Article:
Dear Still Water Friends,
In the ninth century the monk Linji reinvigorated Chinese Buddhism by grounding practice in daily life, rather than in worship and philosophical study. The Vietnamese Lieu Quan tradition of Thich Nhat Hanh, and the Soto and Rinzai Zen schools of Japan, all descend from Linji. Linji’s teaching was simple and direct:
“My friends, in the practice of the Buddhadharma [the way of the Buddha] there is no need for hard work. The principle is: not to try to be anyone special; and to have nothing to do. If you put on your robe, eat your meal, urinate, defecate, rest when you are tired, the foolish ones will laugh, but the wise ones will understand. The teachers of old say, ‘If you direct your practice to the outer form, you are just a group of foolish people.’ You should be sovereign according to to where you find yourself; be the true person wherever you are, not allowing the conditions around you to pull you away.”
(from Nothing to Do, Nowhere to Go)
This week, while reading a commentary on Linji by Thich Nhat Hanh, I was struck by a repeated contrast: one can live mindfully or one can live as a victim. The word "victim" especially caught my attention. I wasn’t sure what it really means, which sent me to the dictionary. I found that the English word "victim" is derived from victima, the Latin word for the sacrificial animal used in Roman cult worship. For me, it is an evocative image.
When we reflect on our lives, we may slip into a victim mentality, saying: The direction of my life has been shaped not by what I have done, but by what others have done. (I am just the sacrificial lamb.)
Linji and Thich Nhat Hanh teach that there are also more subtle ways to become a victim. We can be harmed, separated from who we truly are, by mental states such as dispersion and distraction; by strong emotions, such as anger and sadness; and by our ideas of who we are or should be.
When we are living mindfully we are not reliving our own, our parents, or anyone else’s past struggles. We are not easily caught by societal expectations and conditioning. Rather, we are present to our lives. We are aware of our breath, our steps, the spring rain, and the gentleness (or hardness) of the people around us. We are, to paraphrase Linji, sovereign wherever we are, not allowing the conditions around us to pull us away.
This Thursday evening, after our sitting, we will explore mindfulness and victimhood. The questions we will begin with are: Has mindfulness practice made me feel less like a victim, more like a "true person"? How did that come about?
An excerpt from Thich Nhat Hanh’s Linji commentary is below.
Peace and joy to you,
Taking Rufuge in The Present Moment
Thich Nhat Hanh, from “Taking Refuge in Your In-Breath: Commentary on the Teachings of Master Linji,” Mindfulness Bell, Summer 2004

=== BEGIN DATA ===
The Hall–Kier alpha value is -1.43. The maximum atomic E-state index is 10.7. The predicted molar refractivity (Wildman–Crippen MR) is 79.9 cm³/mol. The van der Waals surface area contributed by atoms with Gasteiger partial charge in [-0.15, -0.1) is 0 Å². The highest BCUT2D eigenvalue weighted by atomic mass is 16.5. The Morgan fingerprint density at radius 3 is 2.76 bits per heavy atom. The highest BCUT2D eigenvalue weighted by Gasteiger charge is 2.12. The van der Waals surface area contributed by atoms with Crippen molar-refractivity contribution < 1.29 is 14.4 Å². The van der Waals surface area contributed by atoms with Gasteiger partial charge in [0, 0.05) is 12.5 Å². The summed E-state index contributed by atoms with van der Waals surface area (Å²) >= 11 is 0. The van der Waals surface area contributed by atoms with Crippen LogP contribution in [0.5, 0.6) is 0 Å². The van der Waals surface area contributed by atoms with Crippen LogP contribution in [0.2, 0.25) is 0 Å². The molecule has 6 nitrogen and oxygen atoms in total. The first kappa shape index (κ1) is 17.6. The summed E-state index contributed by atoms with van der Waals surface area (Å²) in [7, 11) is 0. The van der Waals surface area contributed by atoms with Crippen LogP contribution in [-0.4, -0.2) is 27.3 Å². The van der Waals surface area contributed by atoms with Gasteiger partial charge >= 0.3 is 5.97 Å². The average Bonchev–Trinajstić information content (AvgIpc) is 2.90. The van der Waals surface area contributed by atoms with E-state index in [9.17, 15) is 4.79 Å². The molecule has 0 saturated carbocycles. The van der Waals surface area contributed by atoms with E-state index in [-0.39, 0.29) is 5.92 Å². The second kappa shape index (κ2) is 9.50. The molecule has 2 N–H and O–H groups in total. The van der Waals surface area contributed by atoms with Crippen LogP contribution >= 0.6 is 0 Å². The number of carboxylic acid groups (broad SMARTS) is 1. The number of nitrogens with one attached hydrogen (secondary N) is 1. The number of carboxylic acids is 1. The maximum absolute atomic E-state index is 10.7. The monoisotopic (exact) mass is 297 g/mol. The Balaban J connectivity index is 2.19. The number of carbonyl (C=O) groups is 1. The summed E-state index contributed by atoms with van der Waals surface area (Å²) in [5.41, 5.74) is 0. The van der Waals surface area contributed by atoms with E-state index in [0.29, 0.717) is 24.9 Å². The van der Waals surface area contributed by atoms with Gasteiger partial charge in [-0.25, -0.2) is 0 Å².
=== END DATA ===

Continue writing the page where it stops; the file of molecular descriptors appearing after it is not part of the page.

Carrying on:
We feel that we don’t have solidity, stability. We are not ourselves. We are pulled away by so many things, so many ideas, so many projects, so much fear, and so many afflictions. We don’t have peace. That is why we need to take refuge. To take refuge is to be yourself again. It is possible. Taking refuge in your in-breath, you suddenly become yourself right away. You are safe, you are solid. You are fully present right here and now. You are aware that you are a wonder of life and you can get in touch with many wonders of life surrounding you. Oh wonderful in-breath, it makes me feel at home. It makes me feel that I have arrived. It helps me not to run. That is why taking refuge in your in-breath is a very wonderful practice. We breathe in and out anyway, so we don’t have to invent the in-breath before taking refuge in it. It is already there. Bring your mind back to the present moment and enjoy. You suddenly become alive. You suddenly become yourself and you cultivate your solidity and your freedom. You are no longer a victim. You have your sovereignty. Mindful breathing is very important, and it is a nonpractice because you breathe in and out anyway. You are sitting there enjoying your in-breath. You don’t seem like you are a practitioner, but you are a true practitioner. You are not trying hard, you are just enjoying your in-breath. That is what our ancestral teacher Linji wants us to do. Not to do anything, just be yourself. Sitting there enjoying your in-breath you become everything, you become immortal. . . .
You are always walking, going from your room to the restroom, to the office, to the kitchen. So why don’t you enjoy walking? Why don’t you go home to the present moment and enjoy taking refuge in your steps? Why do you allow yourself to be pulled in many directions? When you are distracted, you are not yourself, you are a victim. But you can change this by taking refuge in your steps right now, right here. It is wonderful to combine your in-breath with one, two, or three steps. In that moment you are truly yourself. You have your sovereignty; you are no longer a victim. You are no longer pulled away by the waves of birth and death. You are no longer drowning in the ocean of afflictions.